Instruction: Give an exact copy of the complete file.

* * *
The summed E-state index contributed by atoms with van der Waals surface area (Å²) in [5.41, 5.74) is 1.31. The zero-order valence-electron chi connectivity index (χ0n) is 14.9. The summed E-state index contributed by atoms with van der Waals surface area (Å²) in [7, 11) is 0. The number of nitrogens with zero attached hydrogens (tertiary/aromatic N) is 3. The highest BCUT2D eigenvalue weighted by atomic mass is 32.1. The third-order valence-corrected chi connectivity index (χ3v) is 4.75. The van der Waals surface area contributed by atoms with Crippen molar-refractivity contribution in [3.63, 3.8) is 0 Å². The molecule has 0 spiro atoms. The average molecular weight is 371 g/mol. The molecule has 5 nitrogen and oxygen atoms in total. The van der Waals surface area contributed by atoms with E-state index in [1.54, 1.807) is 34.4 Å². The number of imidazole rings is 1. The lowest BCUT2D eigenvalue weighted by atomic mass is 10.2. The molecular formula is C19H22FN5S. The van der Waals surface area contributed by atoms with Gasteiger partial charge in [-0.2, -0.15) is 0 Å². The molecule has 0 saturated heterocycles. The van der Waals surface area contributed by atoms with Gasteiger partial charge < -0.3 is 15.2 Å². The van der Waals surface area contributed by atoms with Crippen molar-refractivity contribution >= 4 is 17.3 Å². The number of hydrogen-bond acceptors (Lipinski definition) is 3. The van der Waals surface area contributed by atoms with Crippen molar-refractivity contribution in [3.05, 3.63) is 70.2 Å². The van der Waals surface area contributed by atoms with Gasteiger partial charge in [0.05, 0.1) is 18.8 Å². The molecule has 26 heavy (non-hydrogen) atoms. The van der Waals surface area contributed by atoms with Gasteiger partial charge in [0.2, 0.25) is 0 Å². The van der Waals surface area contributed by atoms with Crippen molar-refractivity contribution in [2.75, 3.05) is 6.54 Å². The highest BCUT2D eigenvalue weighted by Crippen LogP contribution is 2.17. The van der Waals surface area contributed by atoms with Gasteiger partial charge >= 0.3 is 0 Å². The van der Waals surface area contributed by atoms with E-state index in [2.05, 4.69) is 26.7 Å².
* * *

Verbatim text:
The summed E-state index contributed by atoms with van der Waals surface area (Å²) in [5.41, 5.74) is 1.31. The zero-order valence-electron chi connectivity index (χ0n) is 14.9. The summed E-state index contributed by atoms with van der Waals surface area (Å²) in [7, 11) is 0. The number of nitrogens with zero attached hydrogens (tertiary/aromatic N) is 3. The highest BCUT2D eigenvalue weighted by atomic mass is 32.1. The third-order valence-corrected chi connectivity index (χ3v) is 4.75. The van der Waals surface area contributed by atoms with Crippen molar-refractivity contribution in [3.63, 3.8) is 0 Å². The molecule has 0 spiro atoms. The average molecular weight is 371 g/mol. The molecule has 5 nitrogen and oxygen atoms in total. The van der Waals surface area contributed by atoms with E-state index in [1.54, 1.807) is 34.4 Å². The number of imidazole rings is 1. The lowest BCUT2D eigenvalue weighted by atomic mass is 10.2. The molecular formula is C19H22FN5S. The van der Waals surface area contributed by atoms with Gasteiger partial charge in [-0.2, -0.15) is 0 Å². The molecule has 0 saturated heterocycles. The van der Waals surface area contributed by atoms with Gasteiger partial charge < -0.3 is 15.2 Å². The van der Waals surface area contributed by atoms with Crippen molar-refractivity contribution >= 4 is 17.3 Å². The number of hydrogen-bond acceptors (Lipinski definition) is 3. The van der Waals surface area contributed by atoms with Crippen molar-refractivity contribution in [3.05, 3.63) is 70.2 Å². The van der Waals surface area contributed by atoms with Gasteiger partial charge in [0.05, 0.1) is 18.8 Å². The molecule has 26 heavy (non-hydrogen) atoms. The van der Waals surface area contributed by atoms with Gasteiger partial charge in [0.2, 0.25) is 0 Å². The van der Waals surface area contributed by atoms with Crippen molar-refractivity contribution in [2.75, 3.05) is 6.54 Å². The highest BCUT2D eigenvalue weighted by Crippen LogP contribution is 2.17. The van der Waals surface area contributed by atoms with Gasteiger partial charge >= 0.3 is 0 Å². The van der Waals surface area contributed by atoms with E-state index in [2.05, 4.69) is 26.7 Å².